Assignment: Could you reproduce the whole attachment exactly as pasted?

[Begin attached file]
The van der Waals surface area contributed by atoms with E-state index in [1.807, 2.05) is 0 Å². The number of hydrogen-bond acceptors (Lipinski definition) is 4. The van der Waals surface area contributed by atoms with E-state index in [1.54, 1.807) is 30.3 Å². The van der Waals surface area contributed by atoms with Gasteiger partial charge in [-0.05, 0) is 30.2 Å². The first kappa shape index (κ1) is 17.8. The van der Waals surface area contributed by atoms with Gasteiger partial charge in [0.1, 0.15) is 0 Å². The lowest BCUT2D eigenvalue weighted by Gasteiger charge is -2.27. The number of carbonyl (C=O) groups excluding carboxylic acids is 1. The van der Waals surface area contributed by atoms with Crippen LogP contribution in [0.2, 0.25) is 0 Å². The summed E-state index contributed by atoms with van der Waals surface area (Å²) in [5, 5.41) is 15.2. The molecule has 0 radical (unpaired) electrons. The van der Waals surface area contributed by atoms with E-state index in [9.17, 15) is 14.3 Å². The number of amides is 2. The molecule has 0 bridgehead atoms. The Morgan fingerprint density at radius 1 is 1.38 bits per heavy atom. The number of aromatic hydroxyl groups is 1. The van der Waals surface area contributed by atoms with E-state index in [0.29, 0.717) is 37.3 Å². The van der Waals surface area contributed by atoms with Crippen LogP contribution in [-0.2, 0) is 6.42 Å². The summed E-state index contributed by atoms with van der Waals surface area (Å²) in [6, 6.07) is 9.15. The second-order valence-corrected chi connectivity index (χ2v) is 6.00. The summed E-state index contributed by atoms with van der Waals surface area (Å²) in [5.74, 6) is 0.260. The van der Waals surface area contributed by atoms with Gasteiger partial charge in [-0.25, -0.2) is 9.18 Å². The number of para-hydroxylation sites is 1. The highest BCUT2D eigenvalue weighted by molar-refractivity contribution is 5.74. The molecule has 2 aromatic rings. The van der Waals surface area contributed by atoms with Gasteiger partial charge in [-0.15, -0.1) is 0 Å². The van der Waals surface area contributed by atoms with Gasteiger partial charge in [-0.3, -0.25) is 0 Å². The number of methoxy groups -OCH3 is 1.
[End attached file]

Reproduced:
The van der Waals surface area contributed by atoms with E-state index in [1.807, 2.05) is 0 Å². The number of hydrogen-bond acceptors (Lipinski definition) is 4. The van der Waals surface area contributed by atoms with E-state index in [1.54, 1.807) is 30.3 Å². The van der Waals surface area contributed by atoms with Gasteiger partial charge in [-0.05, 0) is 30.2 Å². The first kappa shape index (κ1) is 17.8. The van der Waals surface area contributed by atoms with Gasteiger partial charge in [0.1, 0.15) is 0 Å². The lowest BCUT2D eigenvalue weighted by Gasteiger charge is -2.27. The number of carbonyl (C=O) groups excluding carboxylic acids is 1. The van der Waals surface area contributed by atoms with Crippen LogP contribution in [0.2, 0.25) is 0 Å². The summed E-state index contributed by atoms with van der Waals surface area (Å²) in [5, 5.41) is 15.2. The molecule has 0 radical (unpaired) electrons. The van der Waals surface area contributed by atoms with E-state index in [9.17, 15) is 14.3 Å². The number of amides is 2. The molecule has 0 bridgehead atoms. The Morgan fingerprint density at radius 1 is 1.38 bits per heavy atom. The number of aromatic hydroxyl groups is 1. The van der Waals surface area contributed by atoms with E-state index in [0.29, 0.717) is 37.3 Å². The van der Waals surface area contributed by atoms with Crippen LogP contribution in [-0.2, 0) is 6.42 Å². The summed E-state index contributed by atoms with van der Waals surface area (Å²) in [6, 6.07) is 9.15. The second-order valence-corrected chi connectivity index (χ2v) is 6.00. The summed E-state index contributed by atoms with van der Waals surface area (Å²) in [5.74, 6) is 0.260. The van der Waals surface area contributed by atoms with Gasteiger partial charge in [-0.25, -0.2) is 9.18 Å². The number of para-hydroxylation sites is 1. The highest BCUT2D eigenvalue weighted by molar-refractivity contribution is 5.74. The molecule has 2 aromatic rings. The van der Waals surface area contributed by atoms with Gasteiger partial charge in [-0.15, -0.1) is 0 Å². The van der Waals surface area contributed by atoms with Gasteiger partial charge in [-0.3, -0.25) is 0 Å². The number of methoxy groups -OCH3 is 1.